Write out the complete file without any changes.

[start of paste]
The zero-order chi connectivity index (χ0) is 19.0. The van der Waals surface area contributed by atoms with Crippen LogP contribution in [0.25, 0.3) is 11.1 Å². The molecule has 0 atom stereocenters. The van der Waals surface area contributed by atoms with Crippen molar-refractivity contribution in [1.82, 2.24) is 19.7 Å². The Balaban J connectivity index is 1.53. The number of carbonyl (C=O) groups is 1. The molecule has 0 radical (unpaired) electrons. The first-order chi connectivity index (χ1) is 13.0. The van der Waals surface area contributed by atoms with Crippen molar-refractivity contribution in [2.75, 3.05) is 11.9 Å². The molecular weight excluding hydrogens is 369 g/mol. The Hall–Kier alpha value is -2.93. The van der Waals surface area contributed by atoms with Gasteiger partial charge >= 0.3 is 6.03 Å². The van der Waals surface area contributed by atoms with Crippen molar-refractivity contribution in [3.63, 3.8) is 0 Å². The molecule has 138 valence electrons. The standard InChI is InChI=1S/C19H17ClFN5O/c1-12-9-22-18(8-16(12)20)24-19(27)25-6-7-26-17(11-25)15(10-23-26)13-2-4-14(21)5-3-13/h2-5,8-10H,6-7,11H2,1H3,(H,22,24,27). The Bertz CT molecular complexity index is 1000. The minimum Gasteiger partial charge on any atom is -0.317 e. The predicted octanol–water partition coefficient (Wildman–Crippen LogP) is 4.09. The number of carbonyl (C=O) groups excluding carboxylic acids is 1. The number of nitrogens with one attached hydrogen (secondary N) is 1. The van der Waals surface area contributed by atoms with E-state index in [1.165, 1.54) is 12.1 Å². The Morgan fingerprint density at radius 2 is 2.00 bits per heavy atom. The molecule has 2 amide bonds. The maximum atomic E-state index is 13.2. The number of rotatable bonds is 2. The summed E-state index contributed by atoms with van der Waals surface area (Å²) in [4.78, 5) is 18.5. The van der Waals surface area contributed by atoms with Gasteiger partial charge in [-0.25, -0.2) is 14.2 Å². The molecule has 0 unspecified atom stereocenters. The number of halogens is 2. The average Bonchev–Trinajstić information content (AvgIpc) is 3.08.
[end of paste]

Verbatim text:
The zero-order chi connectivity index (χ0) is 19.0. The van der Waals surface area contributed by atoms with Crippen LogP contribution in [0.25, 0.3) is 11.1 Å². The molecule has 0 atom stereocenters. The van der Waals surface area contributed by atoms with Crippen molar-refractivity contribution in [1.82, 2.24) is 19.7 Å². The Balaban J connectivity index is 1.53. The number of carbonyl (C=O) groups is 1. The molecule has 0 radical (unpaired) electrons. The first-order chi connectivity index (χ1) is 13.0. The van der Waals surface area contributed by atoms with Crippen molar-refractivity contribution in [2.75, 3.05) is 11.9 Å². The molecular weight excluding hydrogens is 369 g/mol. The Hall–Kier alpha value is -2.93. The van der Waals surface area contributed by atoms with Gasteiger partial charge >= 0.3 is 6.03 Å². The van der Waals surface area contributed by atoms with Crippen molar-refractivity contribution in [3.63, 3.8) is 0 Å². The molecule has 138 valence electrons. The standard InChI is InChI=1S/C19H17ClFN5O/c1-12-9-22-18(8-16(12)20)24-19(27)25-6-7-26-17(11-25)15(10-23-26)13-2-4-14(21)5-3-13/h2-5,8-10H,6-7,11H2,1H3,(H,22,24,27). The Bertz CT molecular complexity index is 1000. The minimum Gasteiger partial charge on any atom is -0.317 e. The predicted octanol–water partition coefficient (Wildman–Crippen LogP) is 4.09. The number of carbonyl (C=O) groups excluding carboxylic acids is 1. The number of nitrogens with one attached hydrogen (secondary N) is 1. The van der Waals surface area contributed by atoms with E-state index in [1.165, 1.54) is 12.1 Å². The Morgan fingerprint density at radius 2 is 2.00 bits per heavy atom. The molecule has 2 amide bonds. The maximum atomic E-state index is 13.2. The number of rotatable bonds is 2. The summed E-state index contributed by atoms with van der Waals surface area (Å²) in [4.78, 5) is 18.5. The van der Waals surface area contributed by atoms with Gasteiger partial charge in [-0.25, -0.2) is 14.2 Å². The molecule has 0 unspecified atom stereocenters. The number of halogens is 2. The average Bonchev–Trinajstić information content (AvgIpc) is 3.08.